What makes her experience so unique? Her mother had PD. She sees how different her life is than her mother’s was with PD. Her mother wasn’t active, so the trajectory of her disease was very different. She had a different life and wasn’t well. Linda says “I see all of us making the most of a situation that can make you want to crawl up into a ball and do nothing. But we are not letting it. We are trying not to let it.

Her one piece of advice for others is to keep moving. It really makes a difference.


Gail was diagnosed about 4 years ago. In about 2005 she noticed her foot bouncing occasionally at odd times. She got a referral to a neurologist who said it was something neurological, but he didn’t know what. If it gets worse come back. In 2008 she thought it was getting more frequent and went to Dr. Steven Sykes at Cedars, who also said he didn’t know what it is, but if it gets worse come back.   November, 2011, while at a movie, she realized she had a tremor in her left hand and whispered to her husband “I have Parkinson’s.” I went to Dr. Sykes in December, who said he had good news and bad news. The bad news is that she did have Parkinson’s, but the good news is look how long it took to get to this point. In 2008, he had written in her record Parkinsonism. Something like, but he couldn’t make the diagnoses at that time. He thought I would have a slow progression and I think I have. I went on Azilect right a way. Started Sinimet about a year ago when I realized that my balance was off and I was stiff and I wasn’t moving. I could look in the mirror and see that it wasn’t me. The Sinimet really helps.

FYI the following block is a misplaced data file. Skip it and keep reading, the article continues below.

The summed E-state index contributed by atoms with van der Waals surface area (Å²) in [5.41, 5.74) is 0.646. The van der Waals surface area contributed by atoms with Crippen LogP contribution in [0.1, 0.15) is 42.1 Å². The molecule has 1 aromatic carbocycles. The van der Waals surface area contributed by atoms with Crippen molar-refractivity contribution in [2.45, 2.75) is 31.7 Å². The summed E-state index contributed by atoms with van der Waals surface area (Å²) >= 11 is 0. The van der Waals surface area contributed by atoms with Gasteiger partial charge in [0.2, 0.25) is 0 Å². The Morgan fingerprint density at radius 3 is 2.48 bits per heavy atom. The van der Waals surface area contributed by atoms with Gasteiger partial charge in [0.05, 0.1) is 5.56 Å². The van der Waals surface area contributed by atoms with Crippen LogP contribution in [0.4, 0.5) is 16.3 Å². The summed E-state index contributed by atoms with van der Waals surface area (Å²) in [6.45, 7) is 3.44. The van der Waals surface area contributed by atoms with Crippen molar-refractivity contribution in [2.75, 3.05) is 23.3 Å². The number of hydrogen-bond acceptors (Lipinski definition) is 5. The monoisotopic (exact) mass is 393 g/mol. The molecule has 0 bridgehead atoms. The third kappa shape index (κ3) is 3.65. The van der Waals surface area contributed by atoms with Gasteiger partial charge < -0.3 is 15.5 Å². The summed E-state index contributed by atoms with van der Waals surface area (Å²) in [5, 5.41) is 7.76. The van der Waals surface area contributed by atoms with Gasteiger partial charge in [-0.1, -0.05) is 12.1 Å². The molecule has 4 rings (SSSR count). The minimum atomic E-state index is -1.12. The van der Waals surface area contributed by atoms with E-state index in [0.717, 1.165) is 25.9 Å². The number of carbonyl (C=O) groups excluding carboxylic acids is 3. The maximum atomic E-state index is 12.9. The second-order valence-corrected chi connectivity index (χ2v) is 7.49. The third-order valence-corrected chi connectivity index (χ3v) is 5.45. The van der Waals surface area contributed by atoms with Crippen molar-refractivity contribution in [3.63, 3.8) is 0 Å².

She goes to 3 support groups. She has made wonderful friends and learns a lot in the groups. The doctors don’t experience the weird little things that happen to us. We can always ask in the groups “does anyone have????”

Apathy has never been a problem for her. She goes to exercise classes and has so many activities to choose from. She loves the exercise class at the Westside Pavilion.   When she first started she could barely do many of the movements and has seen a big improvement in what she can do.

What makes her story unique? Loving support groups. If you reach out and use the support groups, it is very valuable. The thing that is really exciting to her is that she is on the board of the new PD organization that is starting in LA.

Her advice to the newly diagnosed: find all of the kinds of exercise and do the things that you enjoy and go to support groups.


I hope to continue to interview more people with PD in the coming months and post their stories here.  Guys, that includes you, too.   Please contact me directly if you would like to share your PD story.

Ups and Downs

You suffer the blow, but you capitalize on the opportunity left in its wake.

I try to stay upbeat about having Parkinson’s, but some days things just don’t go right.  Actually, it is some weeks.  As I wrote a few weeks ago, I kept losing things.  And then, I ran out of Requip.  I thought I had another bottle, but I couldn’t find it.  An email to the mail order pharmacy to renew the prescription followed.  But the prescription had no refills left and took a few precious days to get approval. The meds were shipped out, but then disappeared!  There was no tracking info, so I called them back to get approval for an emergency refill, which  was approved.